Thursday, December 27, 2007

Thats what I've been trying to say.

I wrote this at Salon:

The problem with far-right, state rights garbage is that if you strip away the racism that motivates much of it, you still end up with some pretty good arguments that rely on the actual words of our actual Constitution for their support.

Not only did our founders envision individual states with greater autonomy than what has since evolved, they also envisioned that the citizenry would be directly involved in their own defense and that an Army would only be raised in a time of War as declared by Congress.

The opportunity to remind everyone that our standing army and permanent state of war was not only anticipated by our founders but stronly warned against, can only be regarded as a positive development and if it takes a racist who panders to the religious right in order to raise that argument, then that's the fault of the Democrats who don't have the courage to raise those arguments themselves.

It appears that I'm not the only person who feels that way:

>dday guesting at Digby

Until some progressive takes to a big platform and makes these same arguments in a coherent way, there will always be room for an isolationist paleocon like Ron Paul to make it for them.

Wednesday, December 19, 2007

Re: Hillary's likability

I'm loathe to defend the press corp in this sort of context but I will note that the issue of Hillary's "likability" does arise naturally simply because the people who don't like her for whatever reason (beyond me) loathe her passionately.

Since the press couldn't reasonably cover this aspect lest they turn over the rock of civility that most mouth-foaming wingnuts can be found under, they instead have to talk in general terms about her "likability"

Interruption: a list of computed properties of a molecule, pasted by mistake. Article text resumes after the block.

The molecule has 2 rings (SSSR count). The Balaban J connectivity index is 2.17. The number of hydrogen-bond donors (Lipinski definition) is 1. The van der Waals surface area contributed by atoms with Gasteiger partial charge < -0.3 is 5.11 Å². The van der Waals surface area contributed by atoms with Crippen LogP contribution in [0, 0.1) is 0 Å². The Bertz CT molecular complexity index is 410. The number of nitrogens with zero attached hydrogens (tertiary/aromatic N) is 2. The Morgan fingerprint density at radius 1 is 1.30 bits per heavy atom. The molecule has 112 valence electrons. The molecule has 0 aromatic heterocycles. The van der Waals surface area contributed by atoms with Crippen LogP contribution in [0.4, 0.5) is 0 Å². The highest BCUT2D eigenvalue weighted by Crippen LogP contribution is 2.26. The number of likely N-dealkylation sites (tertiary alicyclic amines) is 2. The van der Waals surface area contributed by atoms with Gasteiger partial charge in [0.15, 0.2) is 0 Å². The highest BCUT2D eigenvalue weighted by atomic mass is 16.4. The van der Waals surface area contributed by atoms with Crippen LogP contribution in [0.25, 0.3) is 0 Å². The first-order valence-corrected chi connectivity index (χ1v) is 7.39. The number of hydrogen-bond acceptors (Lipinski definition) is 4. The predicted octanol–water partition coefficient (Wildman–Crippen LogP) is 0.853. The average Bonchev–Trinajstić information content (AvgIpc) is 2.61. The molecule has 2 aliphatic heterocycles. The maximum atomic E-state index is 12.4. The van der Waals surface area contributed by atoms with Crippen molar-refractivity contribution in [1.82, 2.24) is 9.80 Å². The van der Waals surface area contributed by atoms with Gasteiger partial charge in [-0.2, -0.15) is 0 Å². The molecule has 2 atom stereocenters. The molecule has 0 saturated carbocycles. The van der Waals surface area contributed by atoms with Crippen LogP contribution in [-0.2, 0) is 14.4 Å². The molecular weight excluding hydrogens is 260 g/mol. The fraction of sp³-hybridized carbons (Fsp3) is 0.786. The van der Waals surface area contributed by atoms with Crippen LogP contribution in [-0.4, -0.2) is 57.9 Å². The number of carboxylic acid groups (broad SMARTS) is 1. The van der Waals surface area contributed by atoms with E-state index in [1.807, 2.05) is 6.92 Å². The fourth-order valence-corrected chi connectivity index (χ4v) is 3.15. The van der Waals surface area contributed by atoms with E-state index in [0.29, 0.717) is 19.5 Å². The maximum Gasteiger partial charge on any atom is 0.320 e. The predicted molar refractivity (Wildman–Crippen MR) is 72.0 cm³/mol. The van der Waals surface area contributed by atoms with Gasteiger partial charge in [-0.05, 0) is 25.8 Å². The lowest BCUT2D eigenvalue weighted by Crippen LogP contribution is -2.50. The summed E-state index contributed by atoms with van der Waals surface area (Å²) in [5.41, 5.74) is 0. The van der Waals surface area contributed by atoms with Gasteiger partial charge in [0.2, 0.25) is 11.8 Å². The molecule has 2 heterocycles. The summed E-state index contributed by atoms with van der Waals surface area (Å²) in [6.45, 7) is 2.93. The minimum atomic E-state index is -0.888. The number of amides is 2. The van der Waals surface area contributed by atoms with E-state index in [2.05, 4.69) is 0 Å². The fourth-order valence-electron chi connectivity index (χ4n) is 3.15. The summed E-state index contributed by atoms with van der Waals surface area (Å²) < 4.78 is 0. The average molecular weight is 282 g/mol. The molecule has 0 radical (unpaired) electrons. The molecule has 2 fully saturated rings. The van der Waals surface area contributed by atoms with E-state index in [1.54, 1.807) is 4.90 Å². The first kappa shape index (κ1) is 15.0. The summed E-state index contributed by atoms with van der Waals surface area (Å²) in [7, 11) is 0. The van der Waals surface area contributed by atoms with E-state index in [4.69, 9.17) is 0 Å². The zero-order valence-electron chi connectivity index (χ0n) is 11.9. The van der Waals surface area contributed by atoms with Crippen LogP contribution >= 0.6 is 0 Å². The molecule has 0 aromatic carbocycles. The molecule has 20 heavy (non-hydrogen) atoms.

Like "states rights" and "family values", those who know the code know what's actually being said, and those who don't can go on about their lives without wondering what all the fuss is about.

Monday, December 17, 2007

scheduling request at the Obama website

I just filled in a scheduling request at the Obama website
Here's what I wrote:

It appears that Senator Dodd is on the floor of the Senate fighting for the rule of law and against blanket immunity for the telecom companies that have apparently been participating in illegal spying on Americans.

Your schedule on the other hand still has you in Iowa.

It would appear that your desire to govern exceeds your willingness to do so. I must say I'm disappoined.

Sunday, December 16, 2007

Re: telecom immunity......

The administration has always had a responsibilty to either uphold the law or push for a change in the law. To have them defy the law and then push for a change only after they have been in violation for years puts the entire notion of lawfullness at risk. If they can simply make it up as they go, then what can they NOT do?

Thursday, December 13, 2007


Taking a public stand against torture confers little political advantage for members of Congress — and it carries the risk of being branded as soft on terrorism.


Seeing that the tone of press coverage is often the deciding factor in whether something carries "political advantage", it would appear that Time magazine is pro-torture.

After all, we have it on good authority that torture saves lives. I heard it on CNN. And I saw it on 24.

It's good to know that the media is doing its part to protect us from the Islamofascist threat by making sure that human decency doesn't enter into our thinking.